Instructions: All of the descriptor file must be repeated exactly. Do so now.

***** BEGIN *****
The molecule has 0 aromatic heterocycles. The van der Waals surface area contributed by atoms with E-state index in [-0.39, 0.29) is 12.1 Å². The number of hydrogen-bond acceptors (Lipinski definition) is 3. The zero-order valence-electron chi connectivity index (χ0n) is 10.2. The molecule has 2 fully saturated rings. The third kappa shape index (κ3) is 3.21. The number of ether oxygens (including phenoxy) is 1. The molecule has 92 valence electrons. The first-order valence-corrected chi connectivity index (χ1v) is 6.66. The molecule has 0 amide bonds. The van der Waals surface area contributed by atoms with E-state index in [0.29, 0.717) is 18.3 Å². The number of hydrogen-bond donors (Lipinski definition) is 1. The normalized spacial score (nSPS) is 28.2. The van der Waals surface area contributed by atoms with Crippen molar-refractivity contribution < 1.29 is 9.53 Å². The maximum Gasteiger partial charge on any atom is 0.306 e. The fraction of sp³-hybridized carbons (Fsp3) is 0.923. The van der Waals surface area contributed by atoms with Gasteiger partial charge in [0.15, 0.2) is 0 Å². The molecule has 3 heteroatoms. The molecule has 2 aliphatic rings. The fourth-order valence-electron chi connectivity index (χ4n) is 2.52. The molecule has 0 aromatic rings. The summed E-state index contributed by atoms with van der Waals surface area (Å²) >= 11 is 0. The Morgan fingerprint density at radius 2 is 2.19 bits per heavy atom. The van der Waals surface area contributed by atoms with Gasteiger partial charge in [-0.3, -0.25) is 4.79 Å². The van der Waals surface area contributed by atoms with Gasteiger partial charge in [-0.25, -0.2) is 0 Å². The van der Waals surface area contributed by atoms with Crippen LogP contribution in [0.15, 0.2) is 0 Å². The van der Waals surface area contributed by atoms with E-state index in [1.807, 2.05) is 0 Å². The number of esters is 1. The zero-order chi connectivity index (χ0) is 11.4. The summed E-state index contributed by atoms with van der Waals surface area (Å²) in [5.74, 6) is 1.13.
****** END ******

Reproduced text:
The molecule has 0 aromatic heterocycles. The van der Waals surface area contributed by atoms with E-state index in [-0.39, 0.29) is 12.1 Å². The number of hydrogen-bond acceptors (Lipinski definition) is 3. The zero-order valence-electron chi connectivity index (χ0n) is 10.2. The molecule has 2 fully saturated rings. The third kappa shape index (κ3) is 3.21. The number of ether oxygens (including phenoxy) is 1. The molecule has 92 valence electrons. The first-order valence-corrected chi connectivity index (χ1v) is 6.66. The molecule has 0 amide bonds. The van der Waals surface area contributed by atoms with E-state index in [0.29, 0.717) is 18.3 Å². The number of hydrogen-bond donors (Lipinski definition) is 1. The normalized spacial score (nSPS) is 28.2. The van der Waals surface area contributed by atoms with Crippen molar-refractivity contribution < 1.29 is 9.53 Å². The maximum Gasteiger partial charge on any atom is 0.306 e. The fraction of sp³-hybridized carbons (Fsp3) is 0.923. The van der Waals surface area contributed by atoms with Gasteiger partial charge in [0.15, 0.2) is 0 Å². The molecule has 3 heteroatoms. The molecule has 2 aliphatic rings. The fourth-order valence-electron chi connectivity index (χ4n) is 2.52. The molecule has 0 aromatic rings. The summed E-state index contributed by atoms with van der Waals surface area (Å²) >= 11 is 0. The Morgan fingerprint density at radius 2 is 2.19 bits per heavy atom. The van der Waals surface area contributed by atoms with Gasteiger partial charge in [-0.3, -0.25) is 4.79 Å². The van der Waals surface area contributed by atoms with Gasteiger partial charge in [-0.25, -0.2) is 0 Å². The van der Waals surface area contributed by atoms with Crippen LogP contribution in [0.15, 0.2) is 0 Å². The van der Waals surface area contributed by atoms with E-state index in [1.807, 2.05) is 0 Å². The number of esters is 1. The zero-order chi connectivity index (χ0) is 11.4. The summed E-state index contributed by atoms with van der Waals surface area (Å²) in [5.74, 6) is 1.13.